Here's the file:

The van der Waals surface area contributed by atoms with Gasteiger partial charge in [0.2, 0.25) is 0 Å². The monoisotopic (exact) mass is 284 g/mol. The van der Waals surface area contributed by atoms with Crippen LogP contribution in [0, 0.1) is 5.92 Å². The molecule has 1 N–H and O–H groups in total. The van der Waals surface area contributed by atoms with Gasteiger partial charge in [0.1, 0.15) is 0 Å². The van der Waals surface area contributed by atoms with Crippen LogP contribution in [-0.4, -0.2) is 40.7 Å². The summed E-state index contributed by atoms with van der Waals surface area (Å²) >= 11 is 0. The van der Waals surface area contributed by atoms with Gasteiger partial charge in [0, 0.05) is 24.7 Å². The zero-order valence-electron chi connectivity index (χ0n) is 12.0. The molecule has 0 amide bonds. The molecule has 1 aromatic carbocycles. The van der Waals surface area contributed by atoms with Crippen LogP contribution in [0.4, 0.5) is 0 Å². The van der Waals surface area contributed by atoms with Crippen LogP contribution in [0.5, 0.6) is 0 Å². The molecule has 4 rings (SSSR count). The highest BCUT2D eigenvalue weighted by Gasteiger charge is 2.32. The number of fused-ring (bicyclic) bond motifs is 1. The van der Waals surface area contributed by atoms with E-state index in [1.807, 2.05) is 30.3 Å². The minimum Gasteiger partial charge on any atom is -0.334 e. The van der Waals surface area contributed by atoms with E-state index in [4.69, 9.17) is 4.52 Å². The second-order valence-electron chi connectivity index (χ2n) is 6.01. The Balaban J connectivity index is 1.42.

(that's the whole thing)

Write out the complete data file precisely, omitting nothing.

The van der Waals surface area contributed by atoms with Gasteiger partial charge in [0.2, 0.25) is 0 Å². The monoisotopic (exact) mass is 284 g/mol. The van der Waals surface area contributed by atoms with Crippen LogP contribution in [0, 0.1) is 5.92 Å². The molecule has 1 N–H and O–H groups in total. The van der Waals surface area contributed by atoms with Gasteiger partial charge in [0.1, 0.15) is 0 Å². The van der Waals surface area contributed by atoms with Crippen LogP contribution in [-0.4, -0.2) is 40.7 Å². The summed E-state index contributed by atoms with van der Waals surface area (Å²) >= 11 is 0. The van der Waals surface area contributed by atoms with Gasteiger partial charge in [0, 0.05) is 24.7 Å². The zero-order valence-electron chi connectivity index (χ0n) is 12.0. The molecule has 0 amide bonds. The molecule has 1 aromatic carbocycles. The van der Waals surface area contributed by atoms with Crippen LogP contribution in [0.4, 0.5) is 0 Å². The van der Waals surface area contributed by atoms with Crippen LogP contribution in [0.5, 0.6) is 0 Å². The molecule has 4 rings (SSSR count). The highest BCUT2D eigenvalue weighted by Gasteiger charge is 2.32. The number of fused-ring (bicyclic) bond motifs is 1. The van der Waals surface area contributed by atoms with E-state index in [1.807, 2.05) is 30.3 Å². The minimum Gasteiger partial charge on any atom is -0.334 e. The van der Waals surface area contributed by atoms with E-state index in [4.69, 9.17) is 4.52 Å². The second-order valence-electron chi connectivity index (χ2n) is 6.01. The Balaban J connectivity index is 1.42.